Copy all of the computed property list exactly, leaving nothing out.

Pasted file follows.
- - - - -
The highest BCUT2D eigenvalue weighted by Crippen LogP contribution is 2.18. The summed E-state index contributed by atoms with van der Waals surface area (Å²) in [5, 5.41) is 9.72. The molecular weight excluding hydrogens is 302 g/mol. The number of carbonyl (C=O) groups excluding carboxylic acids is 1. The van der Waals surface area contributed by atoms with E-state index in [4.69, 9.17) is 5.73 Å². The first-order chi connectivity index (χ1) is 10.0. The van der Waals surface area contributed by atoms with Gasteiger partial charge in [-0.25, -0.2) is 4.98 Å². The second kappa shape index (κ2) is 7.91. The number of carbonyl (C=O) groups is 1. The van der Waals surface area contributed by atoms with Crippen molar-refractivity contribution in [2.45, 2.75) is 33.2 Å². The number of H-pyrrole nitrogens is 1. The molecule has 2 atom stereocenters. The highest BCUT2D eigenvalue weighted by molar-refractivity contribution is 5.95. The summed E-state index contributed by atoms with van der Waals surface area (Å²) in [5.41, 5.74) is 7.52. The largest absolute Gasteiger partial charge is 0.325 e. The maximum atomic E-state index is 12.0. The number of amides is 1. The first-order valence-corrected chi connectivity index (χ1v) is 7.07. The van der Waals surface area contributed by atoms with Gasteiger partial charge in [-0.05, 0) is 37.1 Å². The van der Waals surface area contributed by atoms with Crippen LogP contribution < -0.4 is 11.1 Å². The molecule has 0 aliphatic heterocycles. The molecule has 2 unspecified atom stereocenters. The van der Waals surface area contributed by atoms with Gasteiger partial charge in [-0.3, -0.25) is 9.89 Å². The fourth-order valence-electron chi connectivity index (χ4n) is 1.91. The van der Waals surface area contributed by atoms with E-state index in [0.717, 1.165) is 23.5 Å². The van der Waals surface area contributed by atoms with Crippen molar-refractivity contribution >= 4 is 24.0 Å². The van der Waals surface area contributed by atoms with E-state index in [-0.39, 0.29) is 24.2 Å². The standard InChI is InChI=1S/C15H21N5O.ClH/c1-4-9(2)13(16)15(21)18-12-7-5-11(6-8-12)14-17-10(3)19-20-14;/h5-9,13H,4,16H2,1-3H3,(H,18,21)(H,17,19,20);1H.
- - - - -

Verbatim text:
The highest BCUT2D eigenvalue weighted by Crippen LogP contribution is 2.18. The summed E-state index contributed by atoms with van der Waals surface area (Å²) in [5, 5.41) is 9.72. The molecular weight excluding hydrogens is 302 g/mol. The number of carbonyl (C=O) groups excluding carboxylic acids is 1. The van der Waals surface area contributed by atoms with E-state index in [4.69, 9.17) is 5.73 Å². The first-order chi connectivity index (χ1) is 10.0. The van der Waals surface area contributed by atoms with Gasteiger partial charge in [-0.25, -0.2) is 4.98 Å². The second kappa shape index (κ2) is 7.91. The number of carbonyl (C=O) groups is 1. The van der Waals surface area contributed by atoms with Crippen molar-refractivity contribution in [2.45, 2.75) is 33.2 Å². The number of H-pyrrole nitrogens is 1. The molecule has 2 atom stereocenters. The highest BCUT2D eigenvalue weighted by molar-refractivity contribution is 5.95. The summed E-state index contributed by atoms with van der Waals surface area (Å²) in [5.41, 5.74) is 7.52. The largest absolute Gasteiger partial charge is 0.325 e. The maximum atomic E-state index is 12.0. The number of amides is 1. The first-order valence-corrected chi connectivity index (χ1v) is 7.07. The van der Waals surface area contributed by atoms with Gasteiger partial charge in [-0.05, 0) is 37.1 Å². The van der Waals surface area contributed by atoms with Crippen LogP contribution < -0.4 is 11.1 Å². The molecule has 0 aliphatic heterocycles. The molecule has 2 unspecified atom stereocenters. The van der Waals surface area contributed by atoms with Gasteiger partial charge in [-0.3, -0.25) is 9.89 Å². The fourth-order valence-electron chi connectivity index (χ4n) is 1.91. The van der Waals surface area contributed by atoms with E-state index in [0.717, 1.165) is 23.5 Å². The van der Waals surface area contributed by atoms with Crippen molar-refractivity contribution >= 4 is 24.0 Å². The van der Waals surface area contributed by atoms with E-state index in [-0.39, 0.29) is 24.2 Å². The standard InChI is InChI=1S/C15H21N5O.ClH/c1-4-9(2)13(16)15(21)18-12-7-5-11(6-8-12)14-17-10(3)19-20-14;/h5-9,13H,4,16H2,1-3H3,(H,18,21)(H,17,19,20);1H.